Video Hands-On With The Alienware M11x, the World's Smallest Gaming Rig (Verdict: Compelling)
Earlier today, Dell surprised me when it announced not just Core i3, Core i5, and Core i7 versions of its most popular systems, but the Alienware M11x, the world's smallest gaming laptop. At 11.6 inches, it has an Intel ultra-low voltage processor (Dell won't say which ones yet) and switchable graphics, including integrated Intel graphics and discrete Nvidia GT335M graphics. With a few exceptions-- its size, the lack of a number pad-- the M11x looks the part of a gaming laptop. And upon a second look up close, it appears to perform like one too (more or less). Read on for my first impressions and make sure you check out the photo gallery and video walkthrough (coming soon!).
The 11x looks like its bigger siblings, the M15x and M17x, only miniaturized. The keyboard has the same squarish keys with a customizable backlight. During our demonstration, the lights were all red, but using Alienware Command Center you can decide what colors glow, and in what areas of the keyboard. Although Dell did a good job of extending the keyboard from one edge of the chassis to another, I still felt the keys slightly too small. But I was impressed by the sturdiness of the whole keyboard panel: I tried typing out a few sentences fairly forcefully, and didn't notice any flex.
Throughout the notebook, you'll notice matching red details: the twin lights on the front edge, the Alienware branding on the lower bezel. The chassis itself feels lightweight (Dell says it will weigh just under four pounds, depending on the configuration), but durable. The lid is made of injection-molded plastic, which Dell says helps keep costs down and also helps explain why the notebook is so light. The material feels smooth, like carbon fiber only hollower, less dense. The lid will be available in two colors: black and a smoky gray color. In either case, a glowing metal Alienware logo sits in the center of the lid, as befits a gaming notebook.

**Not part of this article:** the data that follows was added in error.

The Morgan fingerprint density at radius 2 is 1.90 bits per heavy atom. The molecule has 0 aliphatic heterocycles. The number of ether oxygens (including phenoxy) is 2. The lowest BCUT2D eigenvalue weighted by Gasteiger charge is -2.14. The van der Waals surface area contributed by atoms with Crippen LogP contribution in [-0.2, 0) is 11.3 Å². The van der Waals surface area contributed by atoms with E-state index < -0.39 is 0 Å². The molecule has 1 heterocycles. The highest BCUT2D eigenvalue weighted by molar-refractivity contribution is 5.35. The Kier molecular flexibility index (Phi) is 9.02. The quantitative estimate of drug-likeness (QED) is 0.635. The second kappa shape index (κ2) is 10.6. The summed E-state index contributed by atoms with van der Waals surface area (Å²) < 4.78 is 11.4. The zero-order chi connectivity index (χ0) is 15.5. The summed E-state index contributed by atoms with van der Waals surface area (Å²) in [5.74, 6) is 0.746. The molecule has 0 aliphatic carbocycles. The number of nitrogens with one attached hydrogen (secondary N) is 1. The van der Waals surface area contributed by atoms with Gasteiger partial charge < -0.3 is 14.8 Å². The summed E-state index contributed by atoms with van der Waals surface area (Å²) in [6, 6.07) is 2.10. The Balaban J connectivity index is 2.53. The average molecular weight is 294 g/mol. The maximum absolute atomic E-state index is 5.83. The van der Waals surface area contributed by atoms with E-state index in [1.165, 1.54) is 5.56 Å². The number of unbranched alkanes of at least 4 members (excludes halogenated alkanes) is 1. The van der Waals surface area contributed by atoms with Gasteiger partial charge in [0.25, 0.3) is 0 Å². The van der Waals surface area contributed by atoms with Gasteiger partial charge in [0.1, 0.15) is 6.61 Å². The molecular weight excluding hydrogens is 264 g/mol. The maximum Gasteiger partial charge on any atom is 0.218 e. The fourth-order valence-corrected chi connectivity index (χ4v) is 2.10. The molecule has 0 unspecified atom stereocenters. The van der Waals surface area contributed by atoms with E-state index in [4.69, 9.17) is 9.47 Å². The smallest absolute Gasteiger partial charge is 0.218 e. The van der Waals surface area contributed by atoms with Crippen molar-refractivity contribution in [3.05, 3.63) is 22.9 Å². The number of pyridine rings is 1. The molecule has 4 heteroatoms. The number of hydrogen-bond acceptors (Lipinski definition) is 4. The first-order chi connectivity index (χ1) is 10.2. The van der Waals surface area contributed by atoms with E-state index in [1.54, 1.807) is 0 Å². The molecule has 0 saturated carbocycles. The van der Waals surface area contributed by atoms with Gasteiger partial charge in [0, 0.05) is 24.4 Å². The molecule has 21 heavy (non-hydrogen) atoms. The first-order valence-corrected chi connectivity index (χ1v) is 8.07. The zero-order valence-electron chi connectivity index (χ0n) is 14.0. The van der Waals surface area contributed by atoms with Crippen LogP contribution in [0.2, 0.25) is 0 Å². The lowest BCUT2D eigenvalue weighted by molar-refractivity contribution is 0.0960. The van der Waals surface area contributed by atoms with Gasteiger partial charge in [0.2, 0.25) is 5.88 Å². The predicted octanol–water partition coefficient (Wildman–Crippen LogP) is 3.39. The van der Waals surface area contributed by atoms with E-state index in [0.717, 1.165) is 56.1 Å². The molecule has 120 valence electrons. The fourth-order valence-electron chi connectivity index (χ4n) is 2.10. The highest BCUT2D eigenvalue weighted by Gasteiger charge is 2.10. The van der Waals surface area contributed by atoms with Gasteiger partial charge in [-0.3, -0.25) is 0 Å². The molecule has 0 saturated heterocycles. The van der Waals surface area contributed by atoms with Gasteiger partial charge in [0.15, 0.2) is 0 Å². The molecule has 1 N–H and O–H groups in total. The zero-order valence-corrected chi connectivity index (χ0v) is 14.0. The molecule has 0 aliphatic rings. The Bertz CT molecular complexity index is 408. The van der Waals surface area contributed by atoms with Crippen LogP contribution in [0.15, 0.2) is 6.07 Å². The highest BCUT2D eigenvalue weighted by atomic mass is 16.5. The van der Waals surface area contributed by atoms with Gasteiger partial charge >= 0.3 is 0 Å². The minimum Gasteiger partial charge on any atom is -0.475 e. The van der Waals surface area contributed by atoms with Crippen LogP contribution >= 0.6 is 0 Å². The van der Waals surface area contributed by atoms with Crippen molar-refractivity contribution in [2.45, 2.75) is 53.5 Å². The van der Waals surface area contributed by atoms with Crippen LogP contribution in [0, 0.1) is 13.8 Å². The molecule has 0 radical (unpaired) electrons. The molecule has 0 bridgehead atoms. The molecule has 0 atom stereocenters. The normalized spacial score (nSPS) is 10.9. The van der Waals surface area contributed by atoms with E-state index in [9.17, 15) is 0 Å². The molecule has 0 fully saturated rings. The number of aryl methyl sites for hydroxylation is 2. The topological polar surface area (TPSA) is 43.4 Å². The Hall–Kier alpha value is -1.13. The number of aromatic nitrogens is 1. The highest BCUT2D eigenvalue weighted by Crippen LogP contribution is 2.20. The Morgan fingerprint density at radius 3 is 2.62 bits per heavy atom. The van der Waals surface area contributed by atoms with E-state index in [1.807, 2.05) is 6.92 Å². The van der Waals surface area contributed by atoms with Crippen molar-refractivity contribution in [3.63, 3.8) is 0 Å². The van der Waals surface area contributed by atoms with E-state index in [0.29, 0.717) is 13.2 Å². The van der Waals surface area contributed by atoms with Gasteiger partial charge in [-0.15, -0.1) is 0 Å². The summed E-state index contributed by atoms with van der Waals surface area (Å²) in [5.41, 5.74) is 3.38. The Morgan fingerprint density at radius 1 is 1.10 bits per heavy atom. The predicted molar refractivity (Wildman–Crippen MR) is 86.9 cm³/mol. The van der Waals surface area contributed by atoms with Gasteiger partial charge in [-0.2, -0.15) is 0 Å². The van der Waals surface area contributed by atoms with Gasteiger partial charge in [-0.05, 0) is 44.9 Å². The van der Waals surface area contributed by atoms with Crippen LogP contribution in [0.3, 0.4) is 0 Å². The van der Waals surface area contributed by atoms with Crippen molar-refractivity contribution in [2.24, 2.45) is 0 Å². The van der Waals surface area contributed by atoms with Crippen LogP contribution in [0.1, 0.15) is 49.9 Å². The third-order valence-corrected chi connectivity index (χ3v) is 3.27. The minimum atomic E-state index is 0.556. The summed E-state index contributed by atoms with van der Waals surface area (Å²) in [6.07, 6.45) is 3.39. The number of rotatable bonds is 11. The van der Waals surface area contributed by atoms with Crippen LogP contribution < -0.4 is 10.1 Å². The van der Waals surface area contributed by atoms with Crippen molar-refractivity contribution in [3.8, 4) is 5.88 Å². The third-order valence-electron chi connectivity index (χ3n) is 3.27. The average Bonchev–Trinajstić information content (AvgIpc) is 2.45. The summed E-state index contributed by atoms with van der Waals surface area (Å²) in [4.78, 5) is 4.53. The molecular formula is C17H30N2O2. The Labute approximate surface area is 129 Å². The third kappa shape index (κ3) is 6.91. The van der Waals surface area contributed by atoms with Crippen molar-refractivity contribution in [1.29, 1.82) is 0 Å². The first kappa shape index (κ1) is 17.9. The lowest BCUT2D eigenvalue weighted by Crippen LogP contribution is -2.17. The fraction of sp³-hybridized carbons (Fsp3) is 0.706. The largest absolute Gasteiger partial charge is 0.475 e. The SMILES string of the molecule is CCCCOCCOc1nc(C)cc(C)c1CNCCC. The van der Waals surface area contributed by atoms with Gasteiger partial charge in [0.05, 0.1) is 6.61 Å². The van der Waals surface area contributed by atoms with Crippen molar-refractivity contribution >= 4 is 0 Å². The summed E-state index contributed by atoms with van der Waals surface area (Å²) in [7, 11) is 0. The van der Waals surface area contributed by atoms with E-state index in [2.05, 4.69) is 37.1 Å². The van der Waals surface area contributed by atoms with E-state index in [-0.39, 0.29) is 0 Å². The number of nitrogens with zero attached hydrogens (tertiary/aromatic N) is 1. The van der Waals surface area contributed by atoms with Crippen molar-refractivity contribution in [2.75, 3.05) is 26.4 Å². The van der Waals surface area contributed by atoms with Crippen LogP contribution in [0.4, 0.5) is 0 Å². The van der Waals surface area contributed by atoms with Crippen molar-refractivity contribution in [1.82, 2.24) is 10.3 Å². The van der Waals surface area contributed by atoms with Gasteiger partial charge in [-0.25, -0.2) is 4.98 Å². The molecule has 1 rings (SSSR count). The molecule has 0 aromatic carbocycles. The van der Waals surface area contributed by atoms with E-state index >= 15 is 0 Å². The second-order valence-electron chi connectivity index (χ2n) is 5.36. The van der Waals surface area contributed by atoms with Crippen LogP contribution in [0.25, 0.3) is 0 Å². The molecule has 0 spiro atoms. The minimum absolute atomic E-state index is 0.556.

The M11x has discrete Nvidia GT335M graphics, which Dell says will score between 6,000 and 7,000 on 3DMark, which would be impressive indeed. In real-world gaming situations, Dell says that translates to around 30 frames per second for Call of Duty and Modern Warfare. Indeed, when we had Modern Warfare run on the highest settings (meaning, with the resolution set to its maximum, 1366 x 768, instead of 1024 x 768) the playback still looked smooth. In fact, we saw it output video smoothly to a larger HD monitor using the HDMI port. I think Dell is doing a good job of setting expectations here. Hard-core gamers would demand higher frame rates, and might notice that while the gaming playback was smooth, larger notebooks would do a better job. The M11x seems best suited not for the most enthusiastic enthusiasts, but people who think it's worth it to have slightly lower frame rates for the sake of mobility, who prefer games that aren't the most graphically intensive, or, well, who just aren't super picky.
I can't think of a better endorsement for the M11x than to say that I kind of want one. And I'm not even a gamer! Okay, I exaggerate a bit, but I do think the idea of a highly portable gaming notebook is portable, particularly if our further testing shows that Dell lives up to its promises of decent frame rates and battery life.[flq:bbf19a957f4849a1adf602d42ccdca93]